Found 3 blog entries tagged as stucco.

Appraising and being involved in real estate sales for over 30 years allows me to see epic "renovation" nightmares. The unfortunate side of this are the buyers who often expect their agent to flag issues. Will your agent spot renovation disasters? Well, that depends on if you properly qualified them, if they have the capacity to spot issues and whether they are more concerned with a commission or keeping you out of trouble.

This home was noted as "completely updated" and buyers of mine wanted to see it. The usual flags popped just off the desktop review but a base of knowledge is critical for buyers, looking at homes and seeing issues helps to better understand the process. This home however, was a graduate course in renovation disasters - and…

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The problems with stucco homes couldn't be better demonstrated than with this real world listing. This is "hardcoat" stucco; not EFIS (synthetic) which has the universal bad rap. As with any siding, but especially stucco; moisture, mold and termites are just waiting for a chance; and that is evidenced here. Many agents have no idea about the potential disaster behind those walls, every stucco home should have a dedicated stucco inspection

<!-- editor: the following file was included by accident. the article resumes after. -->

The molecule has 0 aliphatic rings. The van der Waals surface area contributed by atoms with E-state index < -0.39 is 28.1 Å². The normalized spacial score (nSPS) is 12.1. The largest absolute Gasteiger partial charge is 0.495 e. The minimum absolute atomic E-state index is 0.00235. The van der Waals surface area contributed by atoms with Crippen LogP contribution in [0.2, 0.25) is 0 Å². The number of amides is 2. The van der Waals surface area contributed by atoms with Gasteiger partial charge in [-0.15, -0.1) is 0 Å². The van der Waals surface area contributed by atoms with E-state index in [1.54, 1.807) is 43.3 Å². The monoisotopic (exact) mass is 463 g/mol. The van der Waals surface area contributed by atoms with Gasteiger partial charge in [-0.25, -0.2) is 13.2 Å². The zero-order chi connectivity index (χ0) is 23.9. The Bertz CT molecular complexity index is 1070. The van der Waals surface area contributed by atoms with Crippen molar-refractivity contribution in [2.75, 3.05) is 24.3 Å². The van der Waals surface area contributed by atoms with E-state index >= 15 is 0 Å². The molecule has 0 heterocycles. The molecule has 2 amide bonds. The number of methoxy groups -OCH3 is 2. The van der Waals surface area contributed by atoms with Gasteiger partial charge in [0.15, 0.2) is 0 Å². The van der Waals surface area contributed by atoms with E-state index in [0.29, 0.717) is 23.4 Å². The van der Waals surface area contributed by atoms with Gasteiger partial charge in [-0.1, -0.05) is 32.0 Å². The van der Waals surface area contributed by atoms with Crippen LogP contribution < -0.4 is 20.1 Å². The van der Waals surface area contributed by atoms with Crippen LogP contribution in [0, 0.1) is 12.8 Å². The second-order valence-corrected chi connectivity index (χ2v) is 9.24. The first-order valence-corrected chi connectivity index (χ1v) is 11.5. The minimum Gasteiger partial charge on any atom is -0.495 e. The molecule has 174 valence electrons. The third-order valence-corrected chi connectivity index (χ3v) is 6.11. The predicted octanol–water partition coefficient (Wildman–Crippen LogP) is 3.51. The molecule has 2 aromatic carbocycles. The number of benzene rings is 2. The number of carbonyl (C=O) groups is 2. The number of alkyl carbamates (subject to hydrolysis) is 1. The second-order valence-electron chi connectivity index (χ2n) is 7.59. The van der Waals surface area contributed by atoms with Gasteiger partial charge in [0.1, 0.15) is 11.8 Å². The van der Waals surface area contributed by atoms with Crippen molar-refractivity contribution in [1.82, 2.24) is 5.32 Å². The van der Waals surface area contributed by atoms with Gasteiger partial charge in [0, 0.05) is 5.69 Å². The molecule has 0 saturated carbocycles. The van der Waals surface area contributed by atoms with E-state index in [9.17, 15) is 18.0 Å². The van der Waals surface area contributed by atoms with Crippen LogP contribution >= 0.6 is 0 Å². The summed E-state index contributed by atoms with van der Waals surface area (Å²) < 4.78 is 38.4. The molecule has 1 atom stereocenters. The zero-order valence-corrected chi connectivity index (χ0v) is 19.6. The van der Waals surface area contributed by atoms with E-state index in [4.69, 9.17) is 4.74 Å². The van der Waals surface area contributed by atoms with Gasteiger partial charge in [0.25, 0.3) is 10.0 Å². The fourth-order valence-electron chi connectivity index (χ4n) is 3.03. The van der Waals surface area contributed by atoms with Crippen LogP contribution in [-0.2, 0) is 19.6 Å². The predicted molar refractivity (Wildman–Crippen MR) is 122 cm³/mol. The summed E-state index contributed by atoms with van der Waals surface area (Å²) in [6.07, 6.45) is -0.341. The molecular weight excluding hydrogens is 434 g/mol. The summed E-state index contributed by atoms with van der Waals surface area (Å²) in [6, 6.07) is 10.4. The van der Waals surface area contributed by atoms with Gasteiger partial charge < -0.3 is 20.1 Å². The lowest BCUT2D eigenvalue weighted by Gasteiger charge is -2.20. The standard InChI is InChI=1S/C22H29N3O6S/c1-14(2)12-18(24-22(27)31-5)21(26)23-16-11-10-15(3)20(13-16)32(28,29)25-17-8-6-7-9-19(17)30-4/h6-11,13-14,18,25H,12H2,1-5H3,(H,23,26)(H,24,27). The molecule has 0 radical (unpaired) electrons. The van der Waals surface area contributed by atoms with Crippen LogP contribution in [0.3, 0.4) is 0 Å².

It starts where is almost always does - control of surface water. Water MUST be moved out and away from every home, having a downspout empty onto a slab under the deck that sags toward the stucco home...not good. Being in a bowl and the low point of the lot or community, not good. Water always wins and water is…

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Should you buy a stucco home in Atlanta? A better question might be should you buy a home clad with synthetic stucco or EIFS (Exterior Insulated Finish System)?  This cladding was very popular around Atlanta during the 80’s to early 00’s because of the ease and low cost to install. The foam board installed behind the stucco provides synthetic stuccoadded insulation and the product is very easy for architects to use in design.  Synthetic stucco was meant to be a barrier system that kept water out, but poor installation (mainly flashing issues) can allow water to penetrate and remain unable to escape. Over time, the trapped moisture will eventually eat away sheathing, structural framing, and even interior finishes. Mold, fungal growth and rot are common. Termites are a…

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